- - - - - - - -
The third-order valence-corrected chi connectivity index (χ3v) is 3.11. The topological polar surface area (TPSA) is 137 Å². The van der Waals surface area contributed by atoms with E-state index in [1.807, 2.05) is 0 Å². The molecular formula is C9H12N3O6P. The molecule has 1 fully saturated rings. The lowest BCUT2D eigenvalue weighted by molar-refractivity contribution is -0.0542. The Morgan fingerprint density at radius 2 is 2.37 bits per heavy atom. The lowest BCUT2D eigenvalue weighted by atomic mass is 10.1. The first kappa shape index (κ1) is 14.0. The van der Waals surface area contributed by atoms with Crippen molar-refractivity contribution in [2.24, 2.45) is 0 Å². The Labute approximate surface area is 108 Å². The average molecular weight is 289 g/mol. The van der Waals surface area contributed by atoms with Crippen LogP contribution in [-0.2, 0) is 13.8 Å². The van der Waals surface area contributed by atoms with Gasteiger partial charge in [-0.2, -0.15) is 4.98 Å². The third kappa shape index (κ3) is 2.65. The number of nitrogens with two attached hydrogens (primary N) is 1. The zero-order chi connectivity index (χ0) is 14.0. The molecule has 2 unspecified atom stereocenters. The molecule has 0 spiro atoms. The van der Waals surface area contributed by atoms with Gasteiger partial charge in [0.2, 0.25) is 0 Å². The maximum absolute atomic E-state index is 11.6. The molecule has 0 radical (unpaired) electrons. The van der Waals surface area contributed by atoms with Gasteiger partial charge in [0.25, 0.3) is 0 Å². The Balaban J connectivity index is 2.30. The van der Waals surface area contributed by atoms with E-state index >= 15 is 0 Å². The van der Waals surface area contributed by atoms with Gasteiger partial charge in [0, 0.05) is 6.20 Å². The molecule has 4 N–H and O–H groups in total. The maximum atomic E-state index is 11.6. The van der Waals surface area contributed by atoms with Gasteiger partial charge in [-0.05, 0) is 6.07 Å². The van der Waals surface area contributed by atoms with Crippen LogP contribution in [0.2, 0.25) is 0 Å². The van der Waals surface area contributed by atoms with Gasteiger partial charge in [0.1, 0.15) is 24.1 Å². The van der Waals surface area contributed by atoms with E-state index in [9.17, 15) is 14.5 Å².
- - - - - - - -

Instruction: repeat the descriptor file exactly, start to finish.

The third-order valence-corrected chi connectivity index (χ3v) is 3.11. The topological polar surface area (TPSA) is 137 Å². The van der Waals surface area contributed by atoms with E-state index in [1.807, 2.05) is 0 Å². The molecular formula is C9H12N3O6P. The molecule has 1 fully saturated rings. The lowest BCUT2D eigenvalue weighted by molar-refractivity contribution is -0.0542. The Morgan fingerprint density at radius 2 is 2.37 bits per heavy atom. The lowest BCUT2D eigenvalue weighted by atomic mass is 10.1. The first kappa shape index (κ1) is 14.0. The van der Waals surface area contributed by atoms with Crippen molar-refractivity contribution in [2.24, 2.45) is 0 Å². The Labute approximate surface area is 108 Å². The average molecular weight is 289 g/mol. The van der Waals surface area contributed by atoms with Crippen LogP contribution in [-0.2, 0) is 13.8 Å². The van der Waals surface area contributed by atoms with Gasteiger partial charge in [-0.2, -0.15) is 4.98 Å². The third kappa shape index (κ3) is 2.65. The number of nitrogens with two attached hydrogens (primary N) is 1. The zero-order chi connectivity index (χ0) is 14.0. The molecule has 2 unspecified atom stereocenters. The molecule has 0 spiro atoms. The van der Waals surface area contributed by atoms with Gasteiger partial charge in [0.2, 0.25) is 0 Å². The maximum absolute atomic E-state index is 11.6. The molecule has 0 radical (unpaired) electrons. The van der Waals surface area contributed by atoms with Gasteiger partial charge in [0.25, 0.3) is 0 Å². The Balaban J connectivity index is 2.30. The van der Waals surface area contributed by atoms with E-state index >= 15 is 0 Å². The van der Waals surface area contributed by atoms with Gasteiger partial charge in [0, 0.05) is 6.20 Å². The molecule has 4 N–H and O–H groups in total. The maximum atomic E-state index is 11.6. The van der Waals surface area contributed by atoms with Gasteiger partial charge in [-0.05, 0) is 6.07 Å². The van der Waals surface area contributed by atoms with Crippen LogP contribution in [0.2, 0.25) is 0 Å². The van der Waals surface area contributed by atoms with Gasteiger partial charge in [0.1, 0.15) is 24.1 Å². The van der Waals surface area contributed by atoms with E-state index in [9.17, 15) is 14.5 Å².